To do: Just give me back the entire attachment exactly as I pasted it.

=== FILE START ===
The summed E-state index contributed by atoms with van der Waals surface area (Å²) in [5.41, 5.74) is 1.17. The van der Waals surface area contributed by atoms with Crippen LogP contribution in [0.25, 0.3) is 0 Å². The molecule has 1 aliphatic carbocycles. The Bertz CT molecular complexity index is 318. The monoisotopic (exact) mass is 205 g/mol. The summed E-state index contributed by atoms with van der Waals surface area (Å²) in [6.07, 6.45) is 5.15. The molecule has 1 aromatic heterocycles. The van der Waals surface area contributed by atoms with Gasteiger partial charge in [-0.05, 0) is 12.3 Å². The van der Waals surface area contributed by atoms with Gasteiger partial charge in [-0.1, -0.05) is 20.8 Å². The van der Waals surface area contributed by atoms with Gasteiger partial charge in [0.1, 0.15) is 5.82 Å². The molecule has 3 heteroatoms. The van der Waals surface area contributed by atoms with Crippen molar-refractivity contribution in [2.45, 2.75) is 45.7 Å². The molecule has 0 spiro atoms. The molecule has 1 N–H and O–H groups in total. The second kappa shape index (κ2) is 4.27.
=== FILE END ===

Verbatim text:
The summed E-state index contributed by atoms with van der Waals surface area (Å²) in [5.41, 5.74) is 1.17. The van der Waals surface area contributed by atoms with Crippen LogP contribution in [0.25, 0.3) is 0 Å². The molecule has 1 aliphatic carbocycles. The Bertz CT molecular complexity index is 318. The monoisotopic (exact) mass is 205 g/mol. The summed E-state index contributed by atoms with van der Waals surface area (Å²) in [6.07, 6.45) is 5.15. The molecule has 1 aromatic heterocycles. The van der Waals surface area contributed by atoms with Gasteiger partial charge in [-0.05, 0) is 12.3 Å². The van der Waals surface area contributed by atoms with Gasteiger partial charge in [-0.1, -0.05) is 20.8 Å². The van der Waals surface area contributed by atoms with Gasteiger partial charge in [0.1, 0.15) is 5.82 Å². The molecule has 3 heteroatoms. The van der Waals surface area contributed by atoms with Crippen molar-refractivity contribution in [2.45, 2.75) is 45.7 Å². The molecule has 0 spiro atoms. The molecule has 1 N–H and O–H groups in total. The second kappa shape index (κ2) is 4.27.